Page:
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Stock# 57581
Description

Striking and highly detailed map of South America, at the beginning of the major period of political upheaval on the Continent.

The map was produced immediately after Alexander Von Humboldt's visit, which spawned so much interest in the exploration and natural history of the Continent. The map reflects a nice blend of geographical knowledge and conjecture. While the geo-political borders still reflect the Spanish and Portuguese colonial influences, the map would be radically rewritten over the next 40 years. Pinkerton's now rare elephant folio atlas is one of the best engraved works of the period. While lesser known than the more common atlases by Cary & Thomson, it is a superior work, especially in the detail of the maps.

Condition Description
Some centerfold discoloration.
John Pinkerton Biography

John Pinkerton (1758-1826) was Scottish literary critic, historian, poet, and geographer. From age twelve he educated himself at home in Edinburgh, as his father had declined to send him to university. His father instead apprenticed John to a lawyer, William Aytoun, but the boy did not like the legal profession. In his spare time, the young man wrote poetry and collected Scottish ballads, which he tried to have published. After the death of his father, Pinkerton moved to London in 1781, to be closer to the vibrant literary scene.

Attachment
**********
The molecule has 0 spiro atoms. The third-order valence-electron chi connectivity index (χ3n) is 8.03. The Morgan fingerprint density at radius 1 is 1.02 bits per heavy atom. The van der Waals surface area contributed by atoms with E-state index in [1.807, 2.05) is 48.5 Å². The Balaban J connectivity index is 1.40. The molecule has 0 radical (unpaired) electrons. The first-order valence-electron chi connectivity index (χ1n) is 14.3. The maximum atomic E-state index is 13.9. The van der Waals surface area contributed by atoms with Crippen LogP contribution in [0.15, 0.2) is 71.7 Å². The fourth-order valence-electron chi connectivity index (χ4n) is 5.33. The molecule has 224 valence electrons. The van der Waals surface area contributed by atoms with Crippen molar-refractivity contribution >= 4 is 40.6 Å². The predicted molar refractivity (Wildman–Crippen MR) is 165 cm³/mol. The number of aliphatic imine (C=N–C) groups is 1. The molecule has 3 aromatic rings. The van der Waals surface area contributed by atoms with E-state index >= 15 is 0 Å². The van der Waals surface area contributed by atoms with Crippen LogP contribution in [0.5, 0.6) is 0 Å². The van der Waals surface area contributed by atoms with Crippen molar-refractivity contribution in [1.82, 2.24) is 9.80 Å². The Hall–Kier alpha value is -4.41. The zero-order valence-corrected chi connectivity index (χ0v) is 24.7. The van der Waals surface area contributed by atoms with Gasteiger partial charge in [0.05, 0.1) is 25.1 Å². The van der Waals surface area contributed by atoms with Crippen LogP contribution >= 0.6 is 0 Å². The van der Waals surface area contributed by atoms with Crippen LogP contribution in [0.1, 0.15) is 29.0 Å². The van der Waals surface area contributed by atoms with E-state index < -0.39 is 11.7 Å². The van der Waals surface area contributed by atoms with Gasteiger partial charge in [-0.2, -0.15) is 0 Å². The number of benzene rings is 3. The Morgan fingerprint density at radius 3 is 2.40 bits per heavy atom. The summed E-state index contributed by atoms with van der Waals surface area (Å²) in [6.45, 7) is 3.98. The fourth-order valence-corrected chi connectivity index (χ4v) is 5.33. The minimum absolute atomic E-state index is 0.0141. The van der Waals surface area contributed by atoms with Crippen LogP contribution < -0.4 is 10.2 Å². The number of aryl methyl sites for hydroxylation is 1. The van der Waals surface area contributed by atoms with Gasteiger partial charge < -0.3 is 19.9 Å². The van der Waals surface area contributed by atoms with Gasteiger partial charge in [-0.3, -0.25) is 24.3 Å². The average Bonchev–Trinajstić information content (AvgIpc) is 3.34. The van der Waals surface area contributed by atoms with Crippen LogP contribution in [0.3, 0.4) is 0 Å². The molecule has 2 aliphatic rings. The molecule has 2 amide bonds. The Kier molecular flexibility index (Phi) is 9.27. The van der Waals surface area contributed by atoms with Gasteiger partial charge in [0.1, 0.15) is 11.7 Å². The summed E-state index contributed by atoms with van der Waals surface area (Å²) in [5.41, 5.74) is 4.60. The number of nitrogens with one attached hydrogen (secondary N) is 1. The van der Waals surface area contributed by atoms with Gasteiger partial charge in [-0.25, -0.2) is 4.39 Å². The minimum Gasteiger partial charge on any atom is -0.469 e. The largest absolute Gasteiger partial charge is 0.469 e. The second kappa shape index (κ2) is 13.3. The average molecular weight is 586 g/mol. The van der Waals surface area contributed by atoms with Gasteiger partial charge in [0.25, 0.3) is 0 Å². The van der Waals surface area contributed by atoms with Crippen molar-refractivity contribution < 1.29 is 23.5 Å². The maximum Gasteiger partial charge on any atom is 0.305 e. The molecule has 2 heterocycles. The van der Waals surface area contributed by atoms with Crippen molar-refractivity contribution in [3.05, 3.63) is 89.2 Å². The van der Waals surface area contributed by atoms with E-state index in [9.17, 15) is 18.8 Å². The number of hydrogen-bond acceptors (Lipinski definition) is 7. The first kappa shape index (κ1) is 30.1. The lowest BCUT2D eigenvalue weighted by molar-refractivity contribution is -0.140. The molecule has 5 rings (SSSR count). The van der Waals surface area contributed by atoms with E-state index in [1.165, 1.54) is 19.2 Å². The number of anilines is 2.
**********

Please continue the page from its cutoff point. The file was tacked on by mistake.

Pinkerton’s earliest publications were collections of ballads. However, a fellow critic uncovered that Pinkerton had forged several of the “ancient” poems and published accusations against Pinkerton in the Gentleman’s Magazine. Throughout the 1780s, Pinkerton published poetry, works on numismatics, and historical works. He corresponded with Sir Walter Scott, Horace Walpole, and Edward Gibbon, but most of his friendships ended in acrimony. Pinkerton was a hypochondriac, unorthodox about morality and religion, and a prickly personality who lived with several women during his lifetime, marrying illegally at least once.

After 1800, Pinkerton turned to geographical works. In 1802 he published Modern Geography, a text that was quite popular and translated into French and Italian. In 1808-15, he produced a New Modern Atlas, which was well received, followed by A General Collection of Voyages and Travels (1808-14). Soon after these projects, Pinkerton moved to Paris, where he lived until he died in 1826.